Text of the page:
In most cultures, hands have a symbolic meaning. The right is often associated with positivity, energy, profit or power. The left, however, is linked to the application of punishment, to justice or to the underhanded. The right is positive and optimistic; the left is negative and terrible. The hands are thus a metaphor for the opposites that sometimes surround us. In marketing too. There is positive marketing that places values and virtues that are beneficial to society. and negative marketing that plays on deception to give something or someone an appearance that it does not have. The pandemic has brought to the table situations in which these supposedly right-handed and left-handed styles have clashed.
Is it possible that, in a situation of global crisis, marketing experts want to take advantage of the circumstances to glorify a brand by simulating a benefit for the community? Without a doubt. It is another matter whether such self-interested approaches have been or are being pursued. Fortunately, we have seen more examples of sincere behaviour than other stakeholders.
“There is positive marketing that puts values and virtues beneficial to society above the brand”.
Last June, Vodafone Spain announced an initiative to provide around 120 SMEs with a circuit of more than 180 digital billboards in six cities. The aim was to contribute to the visibility of neighbourhood businesses that would never have had the financial muscle to pay for advertising campaigns but would need it to revive their business after the closure. Even if these SMEs were previous Vodafone customers, it is pure right-wing marketing to give away these spaces for free in order to give visibility to those most affected and leave the brand itself in the background.
The same can be said of Room Mate Hoteles. In November, the company encouraged all travellers to book stays in establishments owned by Spanish companies or chains. To make this visible, it shared an image on LinkedIn tagging some of its major rivals, such as NH Hotel Group, Barceló and Meliá. The brand is present as a communicator of the message, but not as a direct beneficiary. The principle seems clear: put what is good for the sector and not just for oneself first.
The example of Burger King
In early November, Burger King in the UK surprised its social media followers by sharing an eye-catching and direct message: “Order from McDonald’s”. The text, which revolutionised platforms such as Twitter and LinkedIn within hours, continued as follows: “We never thought we’d ask you to do something like this. Just like we never thought we’d encourage you to order from KFC, Subway, Domino’s Pizza, Pizza Hut, Five Guys, Greggs, Taco Bell, Papa John’s, Leon? or any other independent establishment, too many to mention here. Yes, Burger King was encouraging customers to order food from any of its rivals at a time when the UK authorities were tightening up on covid-19 and forcing restaurants to close temporarily.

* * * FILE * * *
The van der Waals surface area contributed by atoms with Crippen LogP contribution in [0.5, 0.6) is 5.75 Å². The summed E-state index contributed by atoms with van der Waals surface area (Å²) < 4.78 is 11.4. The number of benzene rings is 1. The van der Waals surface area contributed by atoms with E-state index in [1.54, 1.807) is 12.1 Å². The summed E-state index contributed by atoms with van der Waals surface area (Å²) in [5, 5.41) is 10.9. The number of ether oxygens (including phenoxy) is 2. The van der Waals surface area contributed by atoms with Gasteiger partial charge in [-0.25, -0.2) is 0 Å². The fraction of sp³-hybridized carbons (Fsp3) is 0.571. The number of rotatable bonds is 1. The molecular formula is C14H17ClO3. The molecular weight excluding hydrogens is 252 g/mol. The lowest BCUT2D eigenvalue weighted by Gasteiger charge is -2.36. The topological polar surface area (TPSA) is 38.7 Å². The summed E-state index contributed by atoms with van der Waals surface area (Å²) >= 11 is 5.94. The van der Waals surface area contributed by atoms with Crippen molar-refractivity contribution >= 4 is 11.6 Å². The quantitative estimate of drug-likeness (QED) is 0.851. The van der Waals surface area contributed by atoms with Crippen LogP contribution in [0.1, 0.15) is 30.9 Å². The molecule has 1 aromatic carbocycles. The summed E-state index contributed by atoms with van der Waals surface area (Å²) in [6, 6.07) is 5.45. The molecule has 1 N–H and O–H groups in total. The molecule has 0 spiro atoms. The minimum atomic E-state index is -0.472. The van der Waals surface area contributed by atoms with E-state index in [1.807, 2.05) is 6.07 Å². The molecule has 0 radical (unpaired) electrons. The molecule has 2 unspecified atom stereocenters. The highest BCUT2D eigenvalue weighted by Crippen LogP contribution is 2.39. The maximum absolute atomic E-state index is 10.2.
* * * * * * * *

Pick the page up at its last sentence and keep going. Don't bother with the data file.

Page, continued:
Lo sabemos, nosotros tampoco pensábamos que diríamos esto. pic.twitter.com/cVRMSLSDq6— Burger King (@BurgerKingUK) November 2, 2020
Burger King’s is, however, a two-handed action, right and left. With the right, it puts its enormous visibility at the service of third parties, the weakest in terms of advertising resources. With the left, he again plays McDonald’s, his nemesis, which he has directly and indirectly named in numerous campaigns. He challenged the brand to join Peace One Day, associated Ronald McDonald’d with the terror of Halloween and, in the United States, went so far as to dress up a McDonald’s establishment to be really scary.
With its left hand, Burger King carried out a masterful branding action which, however, will have brought no direct benefit to its competitors. By provoking with that headline (“Order from McDonald’s”), I was highlighting the one chain that surely didn’t need its advertising resources in this crisis, but I was pointing it out with an act of kindness. “I am compassionate towards my rivals, what about you,” he seemed to say.
In the Gospel of St. Matthew, we find the hackneyed phrase “don’t let your left hand know what your right hand is doing“. Behind this verbal filigree, what the author is telling us is that if you are going to do good, you don’t need to rub it in others’ faces. The opposite is hesitation.
“If you’re going to do good, you don’t have to rub it in other people’s faces”.
Times like these are for right-handed marketing. It may be paradoxical, but when marketing is sincere, it works best for the corporate brand, image and reputation.